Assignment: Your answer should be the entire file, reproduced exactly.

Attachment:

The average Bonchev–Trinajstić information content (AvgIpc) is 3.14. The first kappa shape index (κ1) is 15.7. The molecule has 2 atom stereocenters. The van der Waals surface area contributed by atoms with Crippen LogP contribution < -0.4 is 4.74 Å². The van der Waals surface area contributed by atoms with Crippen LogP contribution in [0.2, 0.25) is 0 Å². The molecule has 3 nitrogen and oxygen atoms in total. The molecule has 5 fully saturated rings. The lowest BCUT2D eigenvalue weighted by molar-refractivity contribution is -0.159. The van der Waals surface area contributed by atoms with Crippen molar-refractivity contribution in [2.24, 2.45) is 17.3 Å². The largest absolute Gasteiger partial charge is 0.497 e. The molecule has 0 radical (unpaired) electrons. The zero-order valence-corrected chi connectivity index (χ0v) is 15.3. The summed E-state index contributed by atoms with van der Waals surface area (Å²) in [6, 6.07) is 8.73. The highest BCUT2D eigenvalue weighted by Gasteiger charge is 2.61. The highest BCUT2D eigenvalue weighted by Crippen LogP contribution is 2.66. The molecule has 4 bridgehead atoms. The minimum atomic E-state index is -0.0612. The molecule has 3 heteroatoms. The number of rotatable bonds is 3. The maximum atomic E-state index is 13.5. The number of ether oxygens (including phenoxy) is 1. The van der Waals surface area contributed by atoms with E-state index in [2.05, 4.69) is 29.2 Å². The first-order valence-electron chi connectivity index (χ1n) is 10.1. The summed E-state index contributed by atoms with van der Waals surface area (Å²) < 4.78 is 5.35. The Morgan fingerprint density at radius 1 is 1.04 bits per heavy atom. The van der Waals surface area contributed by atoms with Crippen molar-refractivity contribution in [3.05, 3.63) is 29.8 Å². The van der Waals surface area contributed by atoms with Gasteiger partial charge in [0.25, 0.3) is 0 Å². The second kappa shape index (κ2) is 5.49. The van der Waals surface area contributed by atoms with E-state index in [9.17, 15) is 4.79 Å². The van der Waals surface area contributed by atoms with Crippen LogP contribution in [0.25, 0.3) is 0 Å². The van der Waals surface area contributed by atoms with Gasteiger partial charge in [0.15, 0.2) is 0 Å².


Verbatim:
The average Bonchev–Trinajstić information content (AvgIpc) is 3.14. The first kappa shape index (κ1) is 15.7. The molecule has 2 atom stereocenters. The van der Waals surface area contributed by atoms with Crippen LogP contribution < -0.4 is 4.74 Å². The van der Waals surface area contributed by atoms with Crippen LogP contribution in [0.2, 0.25) is 0 Å². The molecule has 3 nitrogen and oxygen atoms in total. The molecule has 5 fully saturated rings. The lowest BCUT2D eigenvalue weighted by molar-refractivity contribution is -0.159. The van der Waals surface area contributed by atoms with Crippen molar-refractivity contribution in [2.24, 2.45) is 17.3 Å². The largest absolute Gasteiger partial charge is 0.497 e. The molecule has 0 radical (unpaired) electrons. The zero-order valence-corrected chi connectivity index (χ0v) is 15.3. The summed E-state index contributed by atoms with van der Waals surface area (Å²) in [6, 6.07) is 8.73. The highest BCUT2D eigenvalue weighted by Gasteiger charge is 2.61. The highest BCUT2D eigenvalue weighted by Crippen LogP contribution is 2.66. The molecule has 4 bridgehead atoms. The minimum atomic E-state index is -0.0612. The molecule has 3 heteroatoms. The number of rotatable bonds is 3. The maximum atomic E-state index is 13.5. The number of ether oxygens (including phenoxy) is 1. The van der Waals surface area contributed by atoms with E-state index in [2.05, 4.69) is 29.2 Å². The first-order valence-electron chi connectivity index (χ1n) is 10.1. The summed E-state index contributed by atoms with van der Waals surface area (Å²) < 4.78 is 5.35. The Morgan fingerprint density at radius 1 is 1.04 bits per heavy atom. The van der Waals surface area contributed by atoms with Crippen molar-refractivity contribution in [3.05, 3.63) is 29.8 Å². The van der Waals surface area contributed by atoms with Gasteiger partial charge in [0.25, 0.3) is 0 Å². The second kappa shape index (κ2) is 5.49. The van der Waals surface area contributed by atoms with E-state index in [9.17, 15) is 4.79 Å². The van der Waals surface area contributed by atoms with Crippen LogP contribution in [0.25, 0.3) is 0 Å². The van der Waals surface area contributed by atoms with Gasteiger partial charge in [0.15, 0.2) is 0 Å².